W. Todd Kaneko lives and writes in Grand Rapids, Michigan. His poems and stories are forthcoming or have recently appeared in NANO Fiction, Portland Review, Southeast Review, Fairy Tale Review, Superstition Review, Blackbird, and other journals. He teaches at Grand Valley State University.
Lena Kim is a recent graduate from Rutgers Business School in New Brunswick. She currently works an office job, but dreams of someday having the chance to expand her photographic repertoire through formal study.
Gowri Koneswaran is a poet, singer, and lawyer whose parents immigrated to the U.S. from Sri Lanka. She was a member of the 2010 DC Southern Fried Slam team and now serves as the program director at BloomBars, a community arts space in Columbia Heights in Washington, DC. Her poetry has appeared in Bourgeon and Beltway Poetry Quarterly.
jenny c. lares is a poet, an open mic host, and the executive director of Sulu DC. Her work was recently published in Bourgeon and the anthology, Walang Hiya...literature taking risks toward liberatory practice, published by Carayan Press.
Wendi Lee was born and raised in Honolulu, and has since lived in rural Kentucky, New York City, and Pittsburgh. In 2005, she received an MFA in Creative Writing from Sarah Lawrence College, and an MA in Literature from the University of Louisville. She has work forthcoming or published in Karamu, Plainsongs, Oyez Review, Fox Cry Review, Inkwell, Common Ground Review, Sierra Nevada College Review, Roanoke Review, The Portland Review, PMS Journal, Main Street Rag, and Hawai’i Pacific Review.
Kenji C. Liu's poetry chapbook You Left Without Your Shoes (Finishing Line Press, 2009) was nominated for a 2009 California Book Award. His writing has appeared in Tea Party Magazine (not at all related to the conservative movement), Kartika Review, and the 2009 Intergenerational Writer’s Workshop anthology Flick of My Tongue. He has received a Pushcart nomination and is working on a multi-genre full-length collection of poetry, prose and visual art.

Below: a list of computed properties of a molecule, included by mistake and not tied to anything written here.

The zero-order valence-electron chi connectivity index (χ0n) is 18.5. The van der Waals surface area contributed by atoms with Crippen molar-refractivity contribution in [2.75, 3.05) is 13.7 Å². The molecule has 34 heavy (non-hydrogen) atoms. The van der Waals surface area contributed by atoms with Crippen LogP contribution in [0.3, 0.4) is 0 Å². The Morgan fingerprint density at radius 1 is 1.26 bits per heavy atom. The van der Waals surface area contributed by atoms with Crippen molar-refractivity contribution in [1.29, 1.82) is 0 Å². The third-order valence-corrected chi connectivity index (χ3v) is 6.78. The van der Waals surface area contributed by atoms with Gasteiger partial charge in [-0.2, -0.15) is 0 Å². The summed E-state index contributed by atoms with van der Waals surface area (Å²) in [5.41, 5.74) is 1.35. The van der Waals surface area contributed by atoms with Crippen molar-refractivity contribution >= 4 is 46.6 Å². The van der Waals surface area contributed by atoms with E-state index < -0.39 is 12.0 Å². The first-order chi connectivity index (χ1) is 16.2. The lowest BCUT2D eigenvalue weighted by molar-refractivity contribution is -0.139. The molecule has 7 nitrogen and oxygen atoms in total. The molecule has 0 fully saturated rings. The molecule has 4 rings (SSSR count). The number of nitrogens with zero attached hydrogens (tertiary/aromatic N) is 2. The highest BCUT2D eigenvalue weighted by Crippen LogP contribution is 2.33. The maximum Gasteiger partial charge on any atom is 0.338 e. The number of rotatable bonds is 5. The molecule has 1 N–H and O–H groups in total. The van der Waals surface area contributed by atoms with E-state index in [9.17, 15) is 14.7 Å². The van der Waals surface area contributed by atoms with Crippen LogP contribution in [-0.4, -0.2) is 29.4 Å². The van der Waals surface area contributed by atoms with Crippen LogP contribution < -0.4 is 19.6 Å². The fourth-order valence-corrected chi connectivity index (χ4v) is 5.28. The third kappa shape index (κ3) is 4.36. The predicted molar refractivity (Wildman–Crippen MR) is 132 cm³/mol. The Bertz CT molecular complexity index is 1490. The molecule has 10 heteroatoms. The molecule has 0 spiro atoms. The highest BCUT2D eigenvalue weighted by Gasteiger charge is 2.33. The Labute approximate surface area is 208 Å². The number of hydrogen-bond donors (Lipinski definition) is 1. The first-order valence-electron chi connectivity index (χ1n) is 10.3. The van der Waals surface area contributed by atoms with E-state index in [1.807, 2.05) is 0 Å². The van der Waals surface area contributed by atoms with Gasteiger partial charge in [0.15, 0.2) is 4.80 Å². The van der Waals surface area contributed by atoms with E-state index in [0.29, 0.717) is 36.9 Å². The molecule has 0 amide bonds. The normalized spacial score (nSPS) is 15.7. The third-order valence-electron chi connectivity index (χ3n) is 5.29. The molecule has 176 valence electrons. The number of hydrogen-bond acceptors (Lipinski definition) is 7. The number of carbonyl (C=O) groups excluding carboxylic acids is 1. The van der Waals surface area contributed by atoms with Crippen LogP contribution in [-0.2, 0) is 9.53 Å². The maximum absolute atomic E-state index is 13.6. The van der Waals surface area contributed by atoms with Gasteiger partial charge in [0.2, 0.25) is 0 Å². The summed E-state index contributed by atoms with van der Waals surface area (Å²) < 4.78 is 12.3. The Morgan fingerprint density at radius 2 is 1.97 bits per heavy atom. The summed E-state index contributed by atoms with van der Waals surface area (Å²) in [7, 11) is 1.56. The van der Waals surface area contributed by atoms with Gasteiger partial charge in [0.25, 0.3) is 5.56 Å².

Larissa Min is a fiction and creative non-fiction writer and photographer. She’s currently working on a project called Breaking English, a creative non-fictional account of her family’s migration from Korea to Brazil and later the US as a lens through which to examine the experiences of global migration, displacement and remembering. She’s received a City Artist award from the Seattle Office of Arts and Cultural Affairs, a 2010 GAP grant from Artist Trust, a 2011 Jack Straw Writer’s residency, and the Phyllis Memorial Award and James Hall Prize for Fiction. She is a lover of glaciers, the beluga, travels through countries with creative plumbing, and is adamantly opposed to the bombing of the moon. Visit her online at www.breakingenglish.org.
Rajiv Mohabir's work has been published in journals including EOAGH, Blood Lotus and Saw Palm. Pudding House Press titled him "Poet of Note" in their 2009 chapbook contest and published his first chapbook na bad-eye me in 2010. His second chapbook na mash me bone is scheduled for release by Finishing Line Press in February of 2011. He was nominated for a Pushcart Prize in 2010, and works as an editor for the Ozone Park Journal run by the MFA students at Queens College. Rajiv enjoys making short films, photography, ghost stories, traveling, and talking about humpback whales.